Yes, French bureaucratic rule-bound attitudes at their best, with typical enforcement strategies – no thinking required. The one thing I always notice is how the French tend to focus on what you cannot do – or what article thingyboop forbids you to do – rather than on how one might do it… I can’t help feeling sorry for you when I read this post and then I remember you have chosen to live there! 🙂 I used to go to such library to study after school and your post reminded me of it: it was like entering a convent each time! From a land decried for many things by the French – mostly through ignorance – where ‘yes, and’ is most often implicit, that’s what I love about living in the UK, and not in France… It’s just about ok for me to visit these days, especially Paris. So, my hat off to you, I just couldn’t bear the daily bruising and grazing… Nice, thought-provoking post! Thank you for that. Caroline

  • Tom Perry Says:

    In Spain, they have taken ‘no’ to a higher level. I remember back in 1971, soon after I decided to live in Spain, I was talking to the daughter of the owner of the rooming house where I lived. I expressed an opinion and received a curt ‘no’ as an answer. In other words ‘your opinion is SO wrong it doesn’t even deserve an explanation. Often when one goes to a shop to ask for something, ‘no’ is the only reply.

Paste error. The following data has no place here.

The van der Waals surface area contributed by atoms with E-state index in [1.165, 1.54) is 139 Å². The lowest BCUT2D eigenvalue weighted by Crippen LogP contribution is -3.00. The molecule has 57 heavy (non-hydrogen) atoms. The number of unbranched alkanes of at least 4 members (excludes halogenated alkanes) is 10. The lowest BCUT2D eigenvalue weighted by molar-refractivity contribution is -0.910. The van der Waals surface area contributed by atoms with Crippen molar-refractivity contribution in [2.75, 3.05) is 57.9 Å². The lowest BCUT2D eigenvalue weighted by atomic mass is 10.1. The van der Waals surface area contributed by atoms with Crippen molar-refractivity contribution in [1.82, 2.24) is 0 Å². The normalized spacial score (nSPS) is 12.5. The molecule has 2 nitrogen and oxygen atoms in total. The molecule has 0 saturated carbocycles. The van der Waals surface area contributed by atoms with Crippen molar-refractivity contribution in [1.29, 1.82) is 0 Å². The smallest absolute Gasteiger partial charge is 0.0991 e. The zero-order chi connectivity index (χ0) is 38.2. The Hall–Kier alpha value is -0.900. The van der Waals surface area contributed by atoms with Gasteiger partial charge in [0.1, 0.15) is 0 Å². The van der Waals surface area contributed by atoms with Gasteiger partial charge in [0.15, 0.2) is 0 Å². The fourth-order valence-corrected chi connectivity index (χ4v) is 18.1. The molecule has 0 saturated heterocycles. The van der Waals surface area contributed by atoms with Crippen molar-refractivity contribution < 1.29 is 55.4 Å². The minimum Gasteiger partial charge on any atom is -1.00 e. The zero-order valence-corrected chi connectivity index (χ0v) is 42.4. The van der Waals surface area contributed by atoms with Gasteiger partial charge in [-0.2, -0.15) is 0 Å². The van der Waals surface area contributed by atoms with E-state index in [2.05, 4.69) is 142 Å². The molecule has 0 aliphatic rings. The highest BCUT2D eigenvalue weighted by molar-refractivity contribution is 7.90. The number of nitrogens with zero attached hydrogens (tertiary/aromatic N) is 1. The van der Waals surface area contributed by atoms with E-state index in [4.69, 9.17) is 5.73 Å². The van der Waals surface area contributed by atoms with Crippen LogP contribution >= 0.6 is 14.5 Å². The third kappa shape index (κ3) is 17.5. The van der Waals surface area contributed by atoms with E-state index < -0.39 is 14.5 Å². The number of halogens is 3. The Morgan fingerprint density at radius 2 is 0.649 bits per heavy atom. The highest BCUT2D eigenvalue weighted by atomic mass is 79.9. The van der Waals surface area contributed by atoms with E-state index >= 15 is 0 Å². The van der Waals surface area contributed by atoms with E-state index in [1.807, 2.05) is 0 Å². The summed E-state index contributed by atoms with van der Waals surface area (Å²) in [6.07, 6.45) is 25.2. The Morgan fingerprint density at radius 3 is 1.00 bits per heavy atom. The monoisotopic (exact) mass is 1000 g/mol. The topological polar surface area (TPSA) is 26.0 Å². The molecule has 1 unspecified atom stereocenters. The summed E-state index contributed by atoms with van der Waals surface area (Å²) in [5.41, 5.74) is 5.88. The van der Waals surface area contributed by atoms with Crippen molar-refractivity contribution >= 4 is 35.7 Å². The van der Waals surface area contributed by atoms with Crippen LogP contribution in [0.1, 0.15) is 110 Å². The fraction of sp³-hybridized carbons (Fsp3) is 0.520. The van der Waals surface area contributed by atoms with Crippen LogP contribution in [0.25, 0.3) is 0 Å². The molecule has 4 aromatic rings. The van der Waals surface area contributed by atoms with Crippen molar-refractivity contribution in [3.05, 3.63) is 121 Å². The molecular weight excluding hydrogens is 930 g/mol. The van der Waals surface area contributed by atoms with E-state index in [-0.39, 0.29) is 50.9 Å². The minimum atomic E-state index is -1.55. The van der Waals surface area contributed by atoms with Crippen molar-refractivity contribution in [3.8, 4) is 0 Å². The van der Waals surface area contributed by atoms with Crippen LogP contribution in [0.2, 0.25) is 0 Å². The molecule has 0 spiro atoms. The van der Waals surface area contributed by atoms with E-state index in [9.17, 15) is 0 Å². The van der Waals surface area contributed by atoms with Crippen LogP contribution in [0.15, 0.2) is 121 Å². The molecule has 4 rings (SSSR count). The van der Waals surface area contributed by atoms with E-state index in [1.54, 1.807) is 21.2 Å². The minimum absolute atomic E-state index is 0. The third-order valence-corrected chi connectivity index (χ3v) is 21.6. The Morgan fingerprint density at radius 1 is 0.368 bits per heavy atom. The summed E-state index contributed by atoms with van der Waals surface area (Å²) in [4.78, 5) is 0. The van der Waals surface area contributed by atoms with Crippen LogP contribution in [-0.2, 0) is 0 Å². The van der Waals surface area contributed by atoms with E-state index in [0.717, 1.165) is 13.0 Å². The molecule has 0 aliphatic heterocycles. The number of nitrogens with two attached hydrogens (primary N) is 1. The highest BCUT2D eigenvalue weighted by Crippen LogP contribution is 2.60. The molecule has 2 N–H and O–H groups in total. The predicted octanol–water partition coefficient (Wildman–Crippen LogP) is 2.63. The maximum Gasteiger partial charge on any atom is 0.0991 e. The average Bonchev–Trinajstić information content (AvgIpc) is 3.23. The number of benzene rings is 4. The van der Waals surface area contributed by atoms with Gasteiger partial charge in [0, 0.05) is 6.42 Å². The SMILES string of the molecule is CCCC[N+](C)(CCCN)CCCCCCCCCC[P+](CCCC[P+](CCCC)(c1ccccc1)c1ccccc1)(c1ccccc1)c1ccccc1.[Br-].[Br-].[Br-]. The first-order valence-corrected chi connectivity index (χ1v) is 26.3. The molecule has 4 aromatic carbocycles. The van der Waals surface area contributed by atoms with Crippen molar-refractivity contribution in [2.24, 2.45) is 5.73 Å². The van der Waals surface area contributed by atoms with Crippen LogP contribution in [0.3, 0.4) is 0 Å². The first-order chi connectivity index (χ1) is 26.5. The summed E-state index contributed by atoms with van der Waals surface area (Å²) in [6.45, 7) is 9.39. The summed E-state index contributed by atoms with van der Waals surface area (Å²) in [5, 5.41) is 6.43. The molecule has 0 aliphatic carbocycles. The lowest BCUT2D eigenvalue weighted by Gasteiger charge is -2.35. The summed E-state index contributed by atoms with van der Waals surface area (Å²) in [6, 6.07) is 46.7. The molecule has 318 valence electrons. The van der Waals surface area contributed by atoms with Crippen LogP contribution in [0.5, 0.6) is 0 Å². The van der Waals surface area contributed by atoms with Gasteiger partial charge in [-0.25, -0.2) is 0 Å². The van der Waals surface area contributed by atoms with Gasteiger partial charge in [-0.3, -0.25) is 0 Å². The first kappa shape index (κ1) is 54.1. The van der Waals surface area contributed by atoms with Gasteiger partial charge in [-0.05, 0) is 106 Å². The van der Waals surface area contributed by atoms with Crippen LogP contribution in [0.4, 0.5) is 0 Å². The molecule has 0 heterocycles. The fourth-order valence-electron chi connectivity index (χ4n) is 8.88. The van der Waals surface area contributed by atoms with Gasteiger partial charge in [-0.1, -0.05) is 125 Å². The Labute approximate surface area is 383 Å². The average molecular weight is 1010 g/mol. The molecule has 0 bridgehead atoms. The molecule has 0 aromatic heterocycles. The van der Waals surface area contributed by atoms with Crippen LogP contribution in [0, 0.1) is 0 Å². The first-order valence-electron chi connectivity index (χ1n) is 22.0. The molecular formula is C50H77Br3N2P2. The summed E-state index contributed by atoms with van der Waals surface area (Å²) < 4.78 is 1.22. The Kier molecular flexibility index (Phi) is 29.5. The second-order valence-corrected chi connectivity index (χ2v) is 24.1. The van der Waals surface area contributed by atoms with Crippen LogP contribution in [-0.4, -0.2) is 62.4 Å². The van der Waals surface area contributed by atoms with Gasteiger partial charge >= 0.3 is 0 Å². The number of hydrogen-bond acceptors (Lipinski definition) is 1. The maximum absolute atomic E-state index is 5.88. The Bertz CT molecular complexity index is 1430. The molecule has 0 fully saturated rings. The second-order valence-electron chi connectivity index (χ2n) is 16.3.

I used to construe this as impolite, but now realize that adding an explanation, normal by our standards, is not perceived as necessary by Spaniards.

    The same goes with ‘por favor’ (please), which is often construed as begging. I remember once I asked my father-in-law, an extremely polite, well-educated man, to pass me the salt shaker. ‘Le importaria pasarme la sal, por favor?’ (Would you mind passing the salt shaker, please?) His reply: ‘Sin favor’ (it’s not a favor).

    Sadly, in Spain today, ‘please’ is the exception rather than the rule. We taught our kids to say it anyway.

    Can you imagine anyone in France asking for something without ‘s’il vous plait’ or saying ‘oui’ or ‘non’ without ‘Monsieur’ or ‘Madame’?

    Un beso, Tom

  • Amanda Says:

    Yes. I like your way.

  • Franca Says:

    Jeez I’d be out in the banlieue trashing cop cars in no time if I had that much “non!” in my life.

  • Elizabeth Marie Says:

    The French children’s librarian would have a nervous breakdown in our little library here where children are encouraged to be happy to be in the library. It’s not always quiet enough for those of us who go to the library to focus, but I rather like the sound of giggling and happy shrieking.

    I’m more inclined to say “yes” than “no” unless “yes” would be bad for my daughter.

  • Andi Says:

    I love the “yes” spin on the “no” answers. I only wish I had your blog to guide me when my kids were young. However, with the hopes of grandkids in the nearer future … perhaps I can still use!

Leave a Reply